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Author`s name Lisa Karpova

Venezuela getting better all the time

The social advances that no one can hide


Prensa Latina

Venezuela getting better all the time. 44378.jpegThe visitor who walks the streets of cosmopolitan Caracas can soon see the Venezuelans are living in a moment of joy, marked by positive social change that is a benefit to the population.

It is because year after year, since 1999 when Hugo Chavez assumed the presidency of the country, the reasons have increased to support the transformation process chosen since the accumulated achievements are numerous.

First the missions have implemented plans to ensure medical attention, education, social inclusion and other basic rights, which served as a starting point to guarantee to reduce the wide gap between the working class and the local bourgeoisie.

As soon as these essential benefits were obtained of providing basic medical care for all Venezuelans, then teaching reading and writing to those who had never had a book in their hands and ensuring the continuity of studies took place.

The government then consolidated an offensive against poverty.

Today, as the liberator Simon Bolivar said and to paraphrase the President, the hard-working programs have a goal of giving the biggest sum possible of happiness to the people.

In this sense, the work is moving to achieve food security, ensure a decent home for every family, to incorporate workers to formal employment, increasing minimum wages and including more people in the pensioners' records, among other goals.

To reach this end, a minimum wage increase of 25 percent was recently approved as follows: from the 1st of May initially 15 percent and on September 1st it will increase to the remaining 10 percent.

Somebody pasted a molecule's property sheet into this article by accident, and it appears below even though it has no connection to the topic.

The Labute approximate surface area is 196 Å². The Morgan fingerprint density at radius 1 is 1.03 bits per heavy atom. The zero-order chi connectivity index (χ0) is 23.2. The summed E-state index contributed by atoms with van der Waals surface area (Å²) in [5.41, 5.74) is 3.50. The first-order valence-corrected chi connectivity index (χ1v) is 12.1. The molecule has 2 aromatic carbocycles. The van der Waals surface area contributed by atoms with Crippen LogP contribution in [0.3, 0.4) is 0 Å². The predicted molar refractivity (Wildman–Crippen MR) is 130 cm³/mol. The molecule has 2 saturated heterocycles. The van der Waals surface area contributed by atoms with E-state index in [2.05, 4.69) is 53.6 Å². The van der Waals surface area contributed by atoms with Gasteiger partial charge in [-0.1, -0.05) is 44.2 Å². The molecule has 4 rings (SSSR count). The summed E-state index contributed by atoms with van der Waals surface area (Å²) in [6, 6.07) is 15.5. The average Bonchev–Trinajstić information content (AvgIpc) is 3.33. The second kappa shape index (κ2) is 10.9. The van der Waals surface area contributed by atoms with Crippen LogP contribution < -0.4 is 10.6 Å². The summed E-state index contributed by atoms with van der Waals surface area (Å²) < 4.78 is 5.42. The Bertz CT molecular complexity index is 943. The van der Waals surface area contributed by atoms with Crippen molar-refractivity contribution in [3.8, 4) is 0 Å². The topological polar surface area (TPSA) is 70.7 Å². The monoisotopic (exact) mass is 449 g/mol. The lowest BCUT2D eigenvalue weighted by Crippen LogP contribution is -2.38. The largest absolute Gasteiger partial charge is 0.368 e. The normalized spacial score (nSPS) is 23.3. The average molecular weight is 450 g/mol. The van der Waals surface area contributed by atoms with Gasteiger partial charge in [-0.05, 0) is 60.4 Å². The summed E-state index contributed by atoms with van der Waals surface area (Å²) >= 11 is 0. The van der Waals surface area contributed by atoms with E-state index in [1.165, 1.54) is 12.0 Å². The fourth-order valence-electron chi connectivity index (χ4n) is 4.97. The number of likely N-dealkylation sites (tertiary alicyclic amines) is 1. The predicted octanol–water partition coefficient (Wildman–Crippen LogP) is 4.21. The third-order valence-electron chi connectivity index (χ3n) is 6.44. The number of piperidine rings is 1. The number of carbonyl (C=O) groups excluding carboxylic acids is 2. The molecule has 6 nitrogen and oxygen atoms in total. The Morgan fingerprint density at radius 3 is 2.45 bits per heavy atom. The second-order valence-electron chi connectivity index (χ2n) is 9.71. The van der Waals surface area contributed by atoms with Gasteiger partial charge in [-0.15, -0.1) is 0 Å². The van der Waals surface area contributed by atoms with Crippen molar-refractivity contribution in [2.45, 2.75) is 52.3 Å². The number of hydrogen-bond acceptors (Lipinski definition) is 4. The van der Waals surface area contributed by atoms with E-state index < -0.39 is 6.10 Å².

This time the increase, to be enacted for 12 consecutive years, involves moving the minimum payment of 1,223 Bolivars ($279) to 1,548 Bolivars ($360), which ranks it among the highest in Latin America.

The arrangement will benefit 345,877 professionals, 62,441 workers, 98,000 women with low incomes and 2,052,295 pensioners, according to reports from authorities.

A 45 percent increase in the salary scale was also enacted for state employees and 40 percent in the wages of teachers, administrators and other employees in the university sector.

In another sector, the huge AgroVenezuela Mission House is booming and, at the same time, they are studying a program connected with the work.

Regarded as the locomotive for the fundamental two-year plan for 2011-2012 and part of the bicentennial project for the independence of this South American country (July 5), AgroVenezuela serves the farm sector to boost food security and sovereignty.

When the Mission was born last January, investment in strategic sectors was predicted, summoning the people to incorporate themselves to work in the field, increasing the area sown and national production.

Its main goals: to increase the grain harvest by 70 percent in the period from 2011 to 2012.

In the case of yellow corn, the increase would be 50 percent (up to 1.39 million tons), for white corn the growth would be 59 percent, and rice 33 percent.